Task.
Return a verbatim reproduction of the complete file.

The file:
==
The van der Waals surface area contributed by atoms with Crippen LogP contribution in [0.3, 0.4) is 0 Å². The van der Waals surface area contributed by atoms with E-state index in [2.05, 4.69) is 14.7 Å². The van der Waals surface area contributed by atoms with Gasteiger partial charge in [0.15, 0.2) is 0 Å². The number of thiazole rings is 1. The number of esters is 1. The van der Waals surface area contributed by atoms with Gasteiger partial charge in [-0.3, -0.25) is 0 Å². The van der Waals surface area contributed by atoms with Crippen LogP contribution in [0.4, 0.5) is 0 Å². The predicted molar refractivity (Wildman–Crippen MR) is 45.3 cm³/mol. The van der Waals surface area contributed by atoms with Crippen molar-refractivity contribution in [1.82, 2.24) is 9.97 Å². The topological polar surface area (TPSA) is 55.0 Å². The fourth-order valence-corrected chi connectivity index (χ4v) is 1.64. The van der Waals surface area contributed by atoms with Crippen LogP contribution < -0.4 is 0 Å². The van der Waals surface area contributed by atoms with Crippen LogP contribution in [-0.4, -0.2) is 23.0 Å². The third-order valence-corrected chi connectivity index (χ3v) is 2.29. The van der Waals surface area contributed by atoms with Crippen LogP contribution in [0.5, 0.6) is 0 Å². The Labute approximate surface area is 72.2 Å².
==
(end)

The van der Waals surface area contributed by atoms with Crippen LogP contribution in [0.3, 0.4) is 0 Å². The van der Waals surface area contributed by atoms with E-state index in [2.05, 4.69) is 14.7 Å². The van der Waals surface area contributed by atoms with Gasteiger partial charge in [0.15, 0.2) is 0 Å². The number of thiazole rings is 1. The number of esters is 1. The van der Waals surface area contributed by atoms with Gasteiger partial charge in [-0.3, -0.25) is 0 Å². The van der Waals surface area contributed by atoms with Crippen LogP contribution in [0.4, 0.5) is 0 Å². The predicted molar refractivity (Wildman–Crippen MR) is 45.3 cm³/mol. The van der Waals surface area contributed by atoms with Crippen molar-refractivity contribution in [1.82, 2.24) is 9.97 Å². The topological polar surface area (TPSA) is 55.0 Å². The fourth-order valence-corrected chi connectivity index (χ4v) is 1.64. The van der Waals surface area contributed by atoms with Crippen LogP contribution < -0.4 is 0 Å². The van der Waals surface area contributed by atoms with Crippen LogP contribution in [-0.4, -0.2) is 23.0 Å². The third-order valence-corrected chi connectivity index (χ3v) is 2.29. The van der Waals surface area contributed by atoms with Crippen LogP contribution in [0.5, 0.6) is 0 Å². The Labute approximate surface area is 72.2 Å².